“The current L&E investments under way in GCC countries are ambitious,” says Ideation Centre senior fellow Melissa Rizk in a statement. “By working in partnership with the private sector, GCC governments can develop the L&E sector so that it also opens the region to an influx of domestic and international tourists. In turn, this could unlock significant economic potential for the region, helping countries to fulfill their national development objectives.”
The survey of 1,200 consumers by the Ideation Centre examined consumer preferences in six segments of the L&E sector: home recreation, visual arts, live entertainment, neighbourhood recreation, mega parks and sports.
The survey highlighted key findings:
- GCC residents place a premium on access to leisure and entertainment
- Two-thirds of respondents see leisure and entertainment as a ‘must’ for quality of life and prosperity
- Respondents see value in improving the quality and selection of L&E offerings
- Among the primary benefits they perceive are:
- A better lifestyle and increased happiness (69 per cent of respondents)
- Stronger family ties (50 per cent of respondents)
- Stronger social connections (39 per cent of respondents)
- GCC consumers reported generous spending on L&E activities
- Survey respondents said they are willing to spend more
- GCC consumers claim to spend an average of 6.2 per cent of their income on L&E
- The average household in the UK spent around 4.2 per cent of its income on L&E in 2018
The survey suggested that these trends are likely to further intensify, as respondents aim to increase their consumption of sports activities, neighbourhood recreation and theme parks.
In contrast, engagement levels for visual arts and live entertainment are likely to remain flat or even decrease.
|UAE||The UAE has a strong supply of recreational activities and mega parks, coupled with renowned visual arts and live entertainment offerings|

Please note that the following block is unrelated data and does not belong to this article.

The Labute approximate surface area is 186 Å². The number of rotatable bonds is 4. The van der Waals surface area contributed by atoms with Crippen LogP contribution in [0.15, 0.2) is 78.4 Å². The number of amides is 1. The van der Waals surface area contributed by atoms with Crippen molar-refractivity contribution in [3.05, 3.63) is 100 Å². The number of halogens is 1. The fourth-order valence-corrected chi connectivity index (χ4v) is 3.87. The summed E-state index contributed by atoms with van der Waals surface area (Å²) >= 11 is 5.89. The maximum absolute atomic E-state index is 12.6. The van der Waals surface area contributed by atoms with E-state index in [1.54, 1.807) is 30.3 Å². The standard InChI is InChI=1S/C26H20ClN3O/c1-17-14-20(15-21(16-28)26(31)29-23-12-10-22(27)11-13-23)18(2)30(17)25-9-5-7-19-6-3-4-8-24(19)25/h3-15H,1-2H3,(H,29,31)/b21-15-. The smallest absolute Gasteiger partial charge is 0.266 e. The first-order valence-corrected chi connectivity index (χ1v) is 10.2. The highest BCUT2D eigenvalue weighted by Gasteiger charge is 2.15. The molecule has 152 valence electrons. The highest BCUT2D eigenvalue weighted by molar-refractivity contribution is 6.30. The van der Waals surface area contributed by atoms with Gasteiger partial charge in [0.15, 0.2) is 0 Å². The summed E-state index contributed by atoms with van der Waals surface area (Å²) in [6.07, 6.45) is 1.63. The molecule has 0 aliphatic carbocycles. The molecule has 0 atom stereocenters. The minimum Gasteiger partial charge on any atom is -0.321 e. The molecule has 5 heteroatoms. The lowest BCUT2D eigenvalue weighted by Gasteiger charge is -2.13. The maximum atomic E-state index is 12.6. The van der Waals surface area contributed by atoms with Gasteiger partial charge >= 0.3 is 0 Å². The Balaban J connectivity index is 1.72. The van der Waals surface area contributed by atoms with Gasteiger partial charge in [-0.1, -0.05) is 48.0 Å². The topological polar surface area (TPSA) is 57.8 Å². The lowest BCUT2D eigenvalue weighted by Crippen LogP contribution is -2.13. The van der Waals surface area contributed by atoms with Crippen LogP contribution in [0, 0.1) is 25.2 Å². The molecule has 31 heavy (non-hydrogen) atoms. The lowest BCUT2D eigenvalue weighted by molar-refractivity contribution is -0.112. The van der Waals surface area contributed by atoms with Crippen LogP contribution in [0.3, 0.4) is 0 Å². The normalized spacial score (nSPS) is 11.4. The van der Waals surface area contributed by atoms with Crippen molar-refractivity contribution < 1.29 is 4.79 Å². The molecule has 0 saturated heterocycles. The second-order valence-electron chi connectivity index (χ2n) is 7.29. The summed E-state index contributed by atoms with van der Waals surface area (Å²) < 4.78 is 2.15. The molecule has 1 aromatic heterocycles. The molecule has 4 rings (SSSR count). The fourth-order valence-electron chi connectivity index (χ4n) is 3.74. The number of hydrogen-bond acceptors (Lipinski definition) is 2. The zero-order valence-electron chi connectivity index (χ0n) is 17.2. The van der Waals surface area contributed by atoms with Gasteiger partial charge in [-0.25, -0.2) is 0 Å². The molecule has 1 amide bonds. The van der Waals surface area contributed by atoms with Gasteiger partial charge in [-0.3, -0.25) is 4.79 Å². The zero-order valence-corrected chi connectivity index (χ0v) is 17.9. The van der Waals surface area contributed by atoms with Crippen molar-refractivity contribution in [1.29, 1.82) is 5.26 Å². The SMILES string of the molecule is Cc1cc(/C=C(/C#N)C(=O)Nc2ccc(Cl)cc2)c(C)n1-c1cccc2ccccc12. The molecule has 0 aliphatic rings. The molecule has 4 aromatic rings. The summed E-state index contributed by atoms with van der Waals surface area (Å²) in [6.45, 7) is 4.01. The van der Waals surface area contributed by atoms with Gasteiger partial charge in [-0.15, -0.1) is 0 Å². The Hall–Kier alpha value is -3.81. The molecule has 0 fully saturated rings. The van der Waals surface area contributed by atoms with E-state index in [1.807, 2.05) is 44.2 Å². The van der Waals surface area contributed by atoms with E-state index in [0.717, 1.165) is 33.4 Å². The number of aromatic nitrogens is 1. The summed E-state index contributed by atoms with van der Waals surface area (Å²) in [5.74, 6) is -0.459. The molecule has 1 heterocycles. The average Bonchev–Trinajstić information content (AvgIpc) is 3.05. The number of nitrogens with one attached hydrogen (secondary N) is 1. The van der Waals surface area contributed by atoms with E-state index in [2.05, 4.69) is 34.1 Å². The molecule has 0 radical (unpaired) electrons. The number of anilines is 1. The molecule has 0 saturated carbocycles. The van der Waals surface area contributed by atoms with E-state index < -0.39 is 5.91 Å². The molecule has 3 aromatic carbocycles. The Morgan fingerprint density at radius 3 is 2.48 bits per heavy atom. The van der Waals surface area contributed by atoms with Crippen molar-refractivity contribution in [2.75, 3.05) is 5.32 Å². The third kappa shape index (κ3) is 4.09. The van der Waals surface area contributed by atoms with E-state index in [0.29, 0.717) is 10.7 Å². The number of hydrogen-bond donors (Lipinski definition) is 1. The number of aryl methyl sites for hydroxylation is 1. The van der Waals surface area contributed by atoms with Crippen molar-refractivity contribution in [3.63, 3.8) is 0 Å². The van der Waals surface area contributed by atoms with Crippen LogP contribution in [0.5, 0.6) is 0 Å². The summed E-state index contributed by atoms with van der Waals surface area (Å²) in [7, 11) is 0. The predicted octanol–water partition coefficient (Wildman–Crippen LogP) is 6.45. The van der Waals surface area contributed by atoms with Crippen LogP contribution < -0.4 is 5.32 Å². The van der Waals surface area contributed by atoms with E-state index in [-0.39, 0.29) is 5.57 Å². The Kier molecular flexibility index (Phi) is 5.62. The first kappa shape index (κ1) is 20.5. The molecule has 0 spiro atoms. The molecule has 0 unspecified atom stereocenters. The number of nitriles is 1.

|Bahrain||Bahrain leads the region in terms of supply of cultural and neighbourhood entertainment, especially its live entertainment sector (theatres and festivals)|
|Saudi Arabia||Saudi Arabia has a limited supply of leisure and entertainment offerings relative to its population size. If it achieves its 2030 plans, its overall L&E offerings, excluding sports, will be the richest and most diverse in the region in absolute terms|
|Qatar||The supply of sports and visual arts offerings is well advanced and a priority in the country|
|Kuwait||Providing cultural offerings is a main focus in Kuwait, with an emphasis on building libraries and promoting visual arts, as well as accessible recreational options, especially outdoor parks|
|Oman||Home to the region’s oldest opera house, Oman is notable for offering prestigious national and international opera performances|
“L&E activities impact society’s well-being positively in a number of ways, through engaging nationally relevant culture and art activities, increasing citizens’ participation in recreational events and affirming belonging among diverse groups of people, which all lead to a higher quality of life,” says Strategy& Middle East partner Bahjat el-Darwiche. “However, to get the most from their L&E initiatives, GCC governments have to prioritise investments to match the specific needs of the sector’s consumers.”
“We compared available and planned offerings with GCC consumers’ consumption levels and preferences,” says Ideation Centre director Alice Klat. “Our survey findings show that there is a lower level of engagement with the cultural activities, as GCC consumers favour lighter L&E activities such as neighbourhood recreation and sports. Based on survey results, this is due to the limited awareness, variety and cultural relevance of current activities.”